One year after ‘Navtej Johar’, imagining an equality law

Such a law should impose obligations of equality and non-discrimination on all persons

Updated - September 11, 2019 10:21 am IST

Published - September 11, 2019 12:15 am IST

On September 6, 2018, India's top court decriminalised homosexuality, bringing much cheer to the country’s vast LGBTQ+ community.

On September 6, 2018, India's top court decriminalised homosexuality, bringing much cheer to the country’s vast LGBTQ+ community.

In 1994 when I started law school, if someone had told me that same-sex relationships or the right to gender identity would be recognised, I would have shook my head in disbelief. Twenty-five years ago, there was no articulation of the constitutional rights to sexual orientation and gender identity in India. A challenge to Section 377 of the Indian Penal Code was nowhere in the horizon.

Is it not therefore quite remarkable that we are celebrating the first anniversary of the decriminalisation of Section 377 now? To see this battle start, be part of the fight and witness it being won in one’s lifetime is unbelievable. We have moved from a society where transgender, intersex, lesbian, gay, bisexual and gender non-confirming persons were treated as criminals to the constitutional recognition of the rights to sexual orientation, gender identity and gender expression. The recognition of these rights impacts not only LGBTI persons, but everyone, for it protects all our rights of self-expression, equality and autonomy.

The Supreme Court’s decision in Navtej Johar v. Union of India not only laid the ground for stronger equality recognition such as the judgment in the Joseph Shine case decriminalising adultery (2018) and the judgment in the Sabarimala case recognising the rights of women to enter religious shrines (2018), but also led to the decriminalising of same-sex intercourse in other jurisdictions such as the High Court of Botswana and inspired a constitutional challenge to Section 377A in Singapore.


Steps for equality

Decriminalisation is the first step towards recognition of equal rights, but the two cannot be conflated. The Navtej decision has to be followed by positive steps for equality. Transgender persons still face a number of legal barriers and LGBTI people continue to face discrimination, exclusion, abuse and harassment at work, school, health care settings and in public places. One reason for this is that we still do not have an equality and anti-discrimination statute that would protect persons from discrimination on different protected grounds. The only statute which is close is the Rights of Persons with Disabilities Act, 2016. However, this only addresses discrimination against persons with disabilities in the public sector and does not address the private sector. Legislation such as the Scheduled Caste and Scheduled Tribes (Prevention of Atrocities) Act, 1989 and the Protection of Civil Rights Act, 1955 make certain caste discriminatory acts criminal offences but do not provide civil remedies of injunctions or damages for acts of discrimination. We have the Sexual Harassment of Women at Workplace (Prevention, Prohibition and Redressal) Act, 2013, but this is limited to sexual harassment at work. The Transgender Persons (Protection of Rights) Bill, 2019 addresses only transgender and intersex persons’ rights and there is severe criticism of this Bill. The rights of equality and non-discrimination on the ground of sexual orientation are not covered under this Bill.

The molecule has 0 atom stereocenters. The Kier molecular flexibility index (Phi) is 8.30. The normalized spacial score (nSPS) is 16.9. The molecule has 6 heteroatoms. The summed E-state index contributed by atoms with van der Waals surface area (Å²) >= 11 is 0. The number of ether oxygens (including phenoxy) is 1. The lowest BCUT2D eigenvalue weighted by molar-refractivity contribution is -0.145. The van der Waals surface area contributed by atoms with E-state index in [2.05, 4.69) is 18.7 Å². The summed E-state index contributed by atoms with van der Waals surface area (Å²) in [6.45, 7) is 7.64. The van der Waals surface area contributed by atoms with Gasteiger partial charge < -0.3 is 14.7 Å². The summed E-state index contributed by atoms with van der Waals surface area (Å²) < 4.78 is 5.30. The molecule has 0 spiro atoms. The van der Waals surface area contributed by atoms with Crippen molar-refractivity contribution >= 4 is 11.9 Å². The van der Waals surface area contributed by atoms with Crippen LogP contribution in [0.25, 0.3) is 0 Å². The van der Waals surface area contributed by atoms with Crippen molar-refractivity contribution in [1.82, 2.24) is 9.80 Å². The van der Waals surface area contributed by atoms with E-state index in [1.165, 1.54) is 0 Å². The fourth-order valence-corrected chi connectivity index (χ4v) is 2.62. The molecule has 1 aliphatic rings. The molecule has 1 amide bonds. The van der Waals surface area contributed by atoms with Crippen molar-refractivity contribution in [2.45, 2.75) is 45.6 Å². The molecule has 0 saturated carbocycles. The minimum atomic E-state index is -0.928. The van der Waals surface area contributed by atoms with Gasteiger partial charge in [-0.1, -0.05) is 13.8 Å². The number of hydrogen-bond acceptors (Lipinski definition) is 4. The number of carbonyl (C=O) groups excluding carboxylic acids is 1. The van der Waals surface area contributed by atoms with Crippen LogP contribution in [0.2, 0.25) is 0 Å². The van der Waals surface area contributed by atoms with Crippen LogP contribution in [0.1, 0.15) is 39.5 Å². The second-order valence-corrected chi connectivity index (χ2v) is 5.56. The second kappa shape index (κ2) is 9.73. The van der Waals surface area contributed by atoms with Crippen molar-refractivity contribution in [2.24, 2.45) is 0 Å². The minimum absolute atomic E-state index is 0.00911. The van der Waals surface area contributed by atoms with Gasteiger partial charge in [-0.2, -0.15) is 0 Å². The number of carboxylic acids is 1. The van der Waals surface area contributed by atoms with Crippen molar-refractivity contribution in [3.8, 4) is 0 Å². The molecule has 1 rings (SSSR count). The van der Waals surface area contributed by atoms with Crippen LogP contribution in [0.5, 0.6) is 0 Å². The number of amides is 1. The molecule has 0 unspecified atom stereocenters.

An overarching legislation

The need of the hour is an overarching legislation that guarantees equality to all persons on the basis of sexual orientation, gender identity and expression, sex, caste, religion, age, disability, marital status, pregnancy, nationality and other grounds. The law should impose obligations of equality and non-discrimination on all persons, public and private, and in the areas of education, employment, healthcare, land and housing and access to public places. It should provide for civil remedies including injunctions to stop discriminatory behaviour, costs and damages, and positive action to make reparations.

Most importantly we need an equality law to define what equality would encompass. In the current situation, particularly in Jammu and Kashmir where people are arrested and communication channels have been blocked, an equality law may seem to be a luxury when basic freedoms of people are taken away. Here the Supreme Court comes to our rescue because it held in its privacy judgment in K.S. Puttuswamy v. Union of India (2017) that equality and liberty cannot be separated, and equality encompasses the inclusion of dignity and basic freedoms. Situations like what we see in J&K also show us that we need an equality law that not only addresses discrimination against individuals but also addresses structural forms of discrimination and exclusion. On the first anniversary of Navtej , the time is right for these reforms, so that we are able to see these battles being won in the next 25 years.

Jayna Kothari is a Senior Advocate

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